"Dumbing down" is an over-used expression, but I feel compelled to use it here to describe the current state of BBC science programming, or what passes for it these days.
I was reminded of this while half-heartedly watching Journeys From The Centre Of The Earth on BBC2 last night (while eating a prawn curry - see previous post); the presenter Iain Stewart (Dr. Iain Stewart, apparently) did a lot of running about and pointing at things (and shouting), and there were a couple of wacky animated sections, for no apparent reason, but very little in the way of solid science.
Ironically, the one time he did take some time to explain something in a fair amount of detail it was the theory about there having been a catastrophic flood about 8,000 years ago where the rising waters of the Mediterranean inundated the Black Sea area and raised the water levels to what they are today. It's one of those theories that sounds like it really ought to be true (not least because it provides an explanation for the Biblical flood story; you know, Noah, two by two, all that stuff) but it's by no means widely accepted as such in the scientific community. I don't want to get into the evolution argument again, but this is a useful contrast: here is something that really is a "theory" in the sense that the layman would understand it, in that there is active dispute about it between scientists and other scientists (as opposed to between scientists and nutters).
The programmes that originally got my goat, though, were in the BBC's flagship science programme Horizon. There was a time this was a really good proper science programme - not any more it would seem. Just to give you a couple of examples:
October 10th 2006: Chimps Are People Too. Flagship fact: chimps share 99.4% of their DNA with humans. Well, that's very interesting. And? Some detailed analysis of why the remaining 0.6% makes all the difference? An overview of our common ancestry and parallel development? Nope - Danny Wallace arsing around with some chimps. Brilliant. Amusing footnote - it appears the 99.4% figure may be an overestimate anyway, and the true figure may be more like 96% - see Doug's post on the subject the other day. Which might have invalidated some of what the programme was saying, had it actually been saying anything at all.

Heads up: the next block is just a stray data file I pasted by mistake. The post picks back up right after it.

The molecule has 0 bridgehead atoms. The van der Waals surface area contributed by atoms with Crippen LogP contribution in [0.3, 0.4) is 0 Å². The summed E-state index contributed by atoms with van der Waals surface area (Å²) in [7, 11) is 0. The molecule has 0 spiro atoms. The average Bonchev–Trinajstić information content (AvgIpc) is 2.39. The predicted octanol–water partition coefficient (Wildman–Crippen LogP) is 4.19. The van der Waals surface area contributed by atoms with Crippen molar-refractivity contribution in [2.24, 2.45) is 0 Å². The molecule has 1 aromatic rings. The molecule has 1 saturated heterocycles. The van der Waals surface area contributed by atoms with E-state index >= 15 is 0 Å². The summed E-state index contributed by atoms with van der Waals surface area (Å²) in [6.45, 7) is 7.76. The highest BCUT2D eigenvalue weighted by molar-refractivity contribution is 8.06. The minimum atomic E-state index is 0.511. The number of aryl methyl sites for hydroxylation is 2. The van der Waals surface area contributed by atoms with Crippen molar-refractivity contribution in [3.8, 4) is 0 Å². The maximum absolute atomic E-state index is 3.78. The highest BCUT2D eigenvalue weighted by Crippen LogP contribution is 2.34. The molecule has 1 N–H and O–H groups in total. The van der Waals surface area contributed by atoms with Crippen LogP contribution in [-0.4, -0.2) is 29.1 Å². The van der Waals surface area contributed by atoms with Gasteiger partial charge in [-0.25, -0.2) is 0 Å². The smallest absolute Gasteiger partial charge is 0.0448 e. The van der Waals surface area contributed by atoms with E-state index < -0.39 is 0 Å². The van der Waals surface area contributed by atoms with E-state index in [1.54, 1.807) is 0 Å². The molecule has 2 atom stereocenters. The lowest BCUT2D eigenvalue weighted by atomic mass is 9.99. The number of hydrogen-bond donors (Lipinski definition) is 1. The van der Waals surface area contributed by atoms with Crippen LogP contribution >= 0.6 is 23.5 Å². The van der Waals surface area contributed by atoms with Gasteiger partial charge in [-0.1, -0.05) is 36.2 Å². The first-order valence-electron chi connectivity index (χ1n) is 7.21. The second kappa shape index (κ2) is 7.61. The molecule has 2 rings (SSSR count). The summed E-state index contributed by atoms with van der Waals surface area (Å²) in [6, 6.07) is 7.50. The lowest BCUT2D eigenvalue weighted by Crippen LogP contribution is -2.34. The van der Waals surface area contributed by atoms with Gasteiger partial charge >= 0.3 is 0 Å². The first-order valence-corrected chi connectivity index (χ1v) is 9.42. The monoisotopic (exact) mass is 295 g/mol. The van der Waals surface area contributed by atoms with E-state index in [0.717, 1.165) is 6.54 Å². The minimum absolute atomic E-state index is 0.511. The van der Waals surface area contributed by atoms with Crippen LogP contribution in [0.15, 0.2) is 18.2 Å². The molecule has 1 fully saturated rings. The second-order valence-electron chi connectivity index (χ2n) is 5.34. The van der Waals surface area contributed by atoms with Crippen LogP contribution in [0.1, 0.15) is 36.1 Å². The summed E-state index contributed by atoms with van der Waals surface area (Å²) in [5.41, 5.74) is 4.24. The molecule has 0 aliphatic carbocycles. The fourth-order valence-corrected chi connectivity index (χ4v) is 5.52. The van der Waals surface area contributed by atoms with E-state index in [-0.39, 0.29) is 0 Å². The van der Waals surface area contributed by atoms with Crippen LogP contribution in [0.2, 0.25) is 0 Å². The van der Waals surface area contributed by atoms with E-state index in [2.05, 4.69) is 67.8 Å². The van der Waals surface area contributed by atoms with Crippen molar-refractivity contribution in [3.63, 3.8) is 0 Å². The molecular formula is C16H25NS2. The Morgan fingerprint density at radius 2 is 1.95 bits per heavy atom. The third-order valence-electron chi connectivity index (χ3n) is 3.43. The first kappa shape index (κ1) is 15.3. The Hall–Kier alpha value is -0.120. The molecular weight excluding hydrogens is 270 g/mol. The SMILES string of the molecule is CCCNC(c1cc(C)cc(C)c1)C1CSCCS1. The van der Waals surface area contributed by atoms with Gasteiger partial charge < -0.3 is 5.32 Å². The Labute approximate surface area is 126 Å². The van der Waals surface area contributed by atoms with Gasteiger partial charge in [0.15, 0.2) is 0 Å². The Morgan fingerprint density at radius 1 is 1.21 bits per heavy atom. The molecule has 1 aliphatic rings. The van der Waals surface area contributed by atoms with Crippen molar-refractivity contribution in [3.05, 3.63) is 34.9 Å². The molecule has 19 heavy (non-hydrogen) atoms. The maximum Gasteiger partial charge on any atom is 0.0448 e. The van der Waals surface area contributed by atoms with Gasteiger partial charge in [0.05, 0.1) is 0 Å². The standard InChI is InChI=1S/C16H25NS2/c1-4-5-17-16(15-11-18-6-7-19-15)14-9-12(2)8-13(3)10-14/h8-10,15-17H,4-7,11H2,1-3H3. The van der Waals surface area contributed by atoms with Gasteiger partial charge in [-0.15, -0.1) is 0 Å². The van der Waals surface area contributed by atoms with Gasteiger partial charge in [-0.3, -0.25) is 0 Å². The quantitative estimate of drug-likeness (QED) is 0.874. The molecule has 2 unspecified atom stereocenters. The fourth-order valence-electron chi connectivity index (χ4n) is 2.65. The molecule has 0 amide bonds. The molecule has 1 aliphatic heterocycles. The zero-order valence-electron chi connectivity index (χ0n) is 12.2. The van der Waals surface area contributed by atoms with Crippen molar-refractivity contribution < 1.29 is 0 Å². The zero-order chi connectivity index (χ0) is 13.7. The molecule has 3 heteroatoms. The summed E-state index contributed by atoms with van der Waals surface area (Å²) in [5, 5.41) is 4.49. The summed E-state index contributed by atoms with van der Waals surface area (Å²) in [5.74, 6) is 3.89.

November 7th 2006: Pandemic. This one looked more promising on the surface in that it was actually about something proper - the H5N1 avian flu virus, and what might happen if there was a full-scale outbreak among humans. However.....it fudged making clear the central key fact, i.e. that the tipping point comes when the disease mutates to a form whereby it can be passed from human to human without any avian involvement. Until this happens you can lick as many infected chickens as you like and there'll never be an outbreak. The serious science that would have underpinned all this had evidently been ditched for a lengthy dramatisation of the imagined early stages of an outbreak, presumably because, as the review in The Independent said the next day (I paraphrase somewhat), the intended audience knew everything there was to know about viral DNA mutation, but would be surprised to hear that some imaginary American would be a bit upset if his son died of bird flu.